"Style" is the scariest word in the drive-thru. "Style" usually means sort of, kind of like, squint your eyes and you can't tell the difference. But you always can.
Pizza Hut takes style an extra step on the confusion chart with Firebaked Style Flatbread Pizza.
I'm not even sure what the Hut is shooting for with "Firebaked." Does it mean "wood-fired?" "Open-flame?" "Over hot coals?" "A campfire?"
Whatever - here's Pizza Hut climbing aboard the flatbread express, roping in health-conscious, figure-minded customers looking to shave a few calories off their guilty pleasure.
Here's the blueprint: six individual rectangles of pizza prepared on ultra-thin crust. Customers can pick up to three different toppings, three different ways. That means you can have pepperoni, green peppers and onions on two slices; sausage, beef and mushrooms on two other slices; and bacon, olives and jalapenos on the last two slices. Or just pepperoni. Or plain cheese.
So many choices.
For this review, my first dip in the Pizza Hut Flatbread pool, I went for straight pepperoni - the people's choice.
The retail price of $11.99 is pretty heavy for a Pizza Hut pie, especially with the Hut running its "Any Pizza for $10" special. But the six flatbread pieces - if stuck together - would be 14 percent bigger than a large Pizza Hut pie.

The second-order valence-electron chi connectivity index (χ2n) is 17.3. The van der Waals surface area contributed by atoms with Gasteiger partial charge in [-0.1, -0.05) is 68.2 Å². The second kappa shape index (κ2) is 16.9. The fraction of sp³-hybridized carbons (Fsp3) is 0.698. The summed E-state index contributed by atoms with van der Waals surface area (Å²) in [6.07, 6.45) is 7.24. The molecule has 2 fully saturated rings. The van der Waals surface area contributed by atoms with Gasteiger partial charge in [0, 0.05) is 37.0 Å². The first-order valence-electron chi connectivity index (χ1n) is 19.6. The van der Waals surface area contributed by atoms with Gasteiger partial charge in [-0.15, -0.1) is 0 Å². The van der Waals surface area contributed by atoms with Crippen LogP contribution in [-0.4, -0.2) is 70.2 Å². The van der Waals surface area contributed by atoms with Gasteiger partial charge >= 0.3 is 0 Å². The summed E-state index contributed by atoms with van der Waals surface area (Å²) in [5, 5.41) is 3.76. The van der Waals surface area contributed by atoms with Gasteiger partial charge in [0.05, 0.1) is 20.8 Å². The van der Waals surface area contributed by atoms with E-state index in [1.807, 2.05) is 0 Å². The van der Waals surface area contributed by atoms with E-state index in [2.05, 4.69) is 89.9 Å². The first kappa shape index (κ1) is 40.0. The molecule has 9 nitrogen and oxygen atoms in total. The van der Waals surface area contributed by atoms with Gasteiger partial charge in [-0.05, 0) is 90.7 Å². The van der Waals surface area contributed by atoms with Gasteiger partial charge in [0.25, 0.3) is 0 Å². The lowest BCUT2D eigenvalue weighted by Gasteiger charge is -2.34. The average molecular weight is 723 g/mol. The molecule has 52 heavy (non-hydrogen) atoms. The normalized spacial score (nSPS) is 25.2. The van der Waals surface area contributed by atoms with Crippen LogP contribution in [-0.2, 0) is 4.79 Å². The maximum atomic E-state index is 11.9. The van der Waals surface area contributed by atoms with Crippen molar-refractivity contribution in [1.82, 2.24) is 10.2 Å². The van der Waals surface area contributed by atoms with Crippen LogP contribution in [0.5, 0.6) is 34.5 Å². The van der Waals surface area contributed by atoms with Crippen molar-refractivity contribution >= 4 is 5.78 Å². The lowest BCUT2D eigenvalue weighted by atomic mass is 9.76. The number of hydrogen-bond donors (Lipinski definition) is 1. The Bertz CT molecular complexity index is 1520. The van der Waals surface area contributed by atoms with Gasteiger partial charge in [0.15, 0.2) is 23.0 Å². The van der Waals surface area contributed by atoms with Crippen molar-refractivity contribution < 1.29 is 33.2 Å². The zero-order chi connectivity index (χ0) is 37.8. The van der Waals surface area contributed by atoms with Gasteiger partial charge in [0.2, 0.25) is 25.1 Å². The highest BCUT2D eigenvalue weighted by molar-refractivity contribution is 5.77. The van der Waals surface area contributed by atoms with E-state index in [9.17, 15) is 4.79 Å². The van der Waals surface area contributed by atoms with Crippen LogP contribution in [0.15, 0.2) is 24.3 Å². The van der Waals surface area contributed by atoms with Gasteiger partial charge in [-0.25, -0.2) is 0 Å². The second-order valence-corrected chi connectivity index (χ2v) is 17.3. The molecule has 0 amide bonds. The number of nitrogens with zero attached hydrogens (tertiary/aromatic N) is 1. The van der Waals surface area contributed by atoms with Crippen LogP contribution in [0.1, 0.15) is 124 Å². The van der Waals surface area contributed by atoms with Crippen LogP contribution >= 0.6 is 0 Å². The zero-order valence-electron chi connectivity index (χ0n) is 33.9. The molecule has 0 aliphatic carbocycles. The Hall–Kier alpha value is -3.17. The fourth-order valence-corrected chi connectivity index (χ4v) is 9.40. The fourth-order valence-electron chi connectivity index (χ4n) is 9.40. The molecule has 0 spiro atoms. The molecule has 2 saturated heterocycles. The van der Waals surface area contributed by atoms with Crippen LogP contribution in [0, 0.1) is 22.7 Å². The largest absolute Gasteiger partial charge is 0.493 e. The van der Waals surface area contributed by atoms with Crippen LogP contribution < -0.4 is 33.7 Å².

Six of one ... more than eight of another.
Here's why I liked the Firebaked Style Flatbread Pizza. One, I like choice. I tend to eat an entire pizza by myself, over time, and with the Flatbread's three-way options, I get two pieces each of three different pizzas.
Two, the crust is super thin and crispy. It's practically a cracker - thinner and crustier than Pizza Hut's regular thin crust.
You can either enjoy your calories and fat grams via toppings (yay!) or blow them on crust (dumb).
With six rectangular pieces, you get extra edge square footage. While the Firebaked Style Flatbread Pizzas aren't baked in a local joint's brick oven or coal-fired oven, the edges are still crispy and crunchy.
The flavor of these pizzas is as close to a mom-and-pop pizzeria as a national delivery chain has gotten.